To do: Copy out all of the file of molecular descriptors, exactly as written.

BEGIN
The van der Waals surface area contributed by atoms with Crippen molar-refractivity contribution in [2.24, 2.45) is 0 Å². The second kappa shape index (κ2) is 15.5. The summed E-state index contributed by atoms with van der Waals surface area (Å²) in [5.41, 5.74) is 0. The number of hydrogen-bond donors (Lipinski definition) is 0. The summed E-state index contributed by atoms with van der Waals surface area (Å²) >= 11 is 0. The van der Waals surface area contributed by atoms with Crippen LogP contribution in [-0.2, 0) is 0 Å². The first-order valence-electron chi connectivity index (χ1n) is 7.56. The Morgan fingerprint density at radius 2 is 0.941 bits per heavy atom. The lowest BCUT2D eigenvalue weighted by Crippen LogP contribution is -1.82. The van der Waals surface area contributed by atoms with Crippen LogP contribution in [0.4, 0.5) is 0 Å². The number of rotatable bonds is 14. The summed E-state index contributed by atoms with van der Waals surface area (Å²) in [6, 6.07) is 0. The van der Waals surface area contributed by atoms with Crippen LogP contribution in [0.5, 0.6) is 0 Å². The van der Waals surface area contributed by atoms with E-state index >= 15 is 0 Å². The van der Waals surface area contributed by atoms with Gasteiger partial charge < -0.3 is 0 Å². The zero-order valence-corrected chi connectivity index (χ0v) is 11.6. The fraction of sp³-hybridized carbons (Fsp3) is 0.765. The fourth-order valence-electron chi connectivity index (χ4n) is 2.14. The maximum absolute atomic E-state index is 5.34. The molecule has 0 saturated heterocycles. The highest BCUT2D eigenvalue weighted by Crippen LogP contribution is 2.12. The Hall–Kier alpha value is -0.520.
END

The van der Waals surface area contributed by atoms with Crippen molar-refractivity contribution in [2.24, 2.45) is 0 Å². The second kappa shape index (κ2) is 15.5. The summed E-state index contributed by atoms with van der Waals surface area (Å²) in [5.41, 5.74) is 0. The number of hydrogen-bond donors (Lipinski definition) is 0. The summed E-state index contributed by atoms with van der Waals surface area (Å²) >= 11 is 0. The van der Waals surface area contributed by atoms with Crippen LogP contribution in [-0.2, 0) is 0 Å². The first-order valence-electron chi connectivity index (χ1n) is 7.56. The Morgan fingerprint density at radius 2 is 0.941 bits per heavy atom. The lowest BCUT2D eigenvalue weighted by Crippen LogP contribution is -1.82. The van der Waals surface area contributed by atoms with Crippen LogP contribution in [0.4, 0.5) is 0 Å². The number of rotatable bonds is 14. The summed E-state index contributed by atoms with van der Waals surface area (Å²) in [6, 6.07) is 0. The van der Waals surface area contributed by atoms with Crippen LogP contribution in [0.5, 0.6) is 0 Å². The van der Waals surface area contributed by atoms with E-state index >= 15 is 0 Å². The van der Waals surface area contributed by atoms with Gasteiger partial charge < -0.3 is 0 Å². The zero-order valence-corrected chi connectivity index (χ0v) is 11.6. The fraction of sp³-hybridized carbons (Fsp3) is 0.765. The fourth-order valence-electron chi connectivity index (χ4n) is 2.14. The maximum absolute atomic E-state index is 5.34. The molecule has 0 saturated heterocycles. The highest BCUT2D eigenvalue weighted by Crippen LogP contribution is 2.12. The Hall–Kier alpha value is -0.520.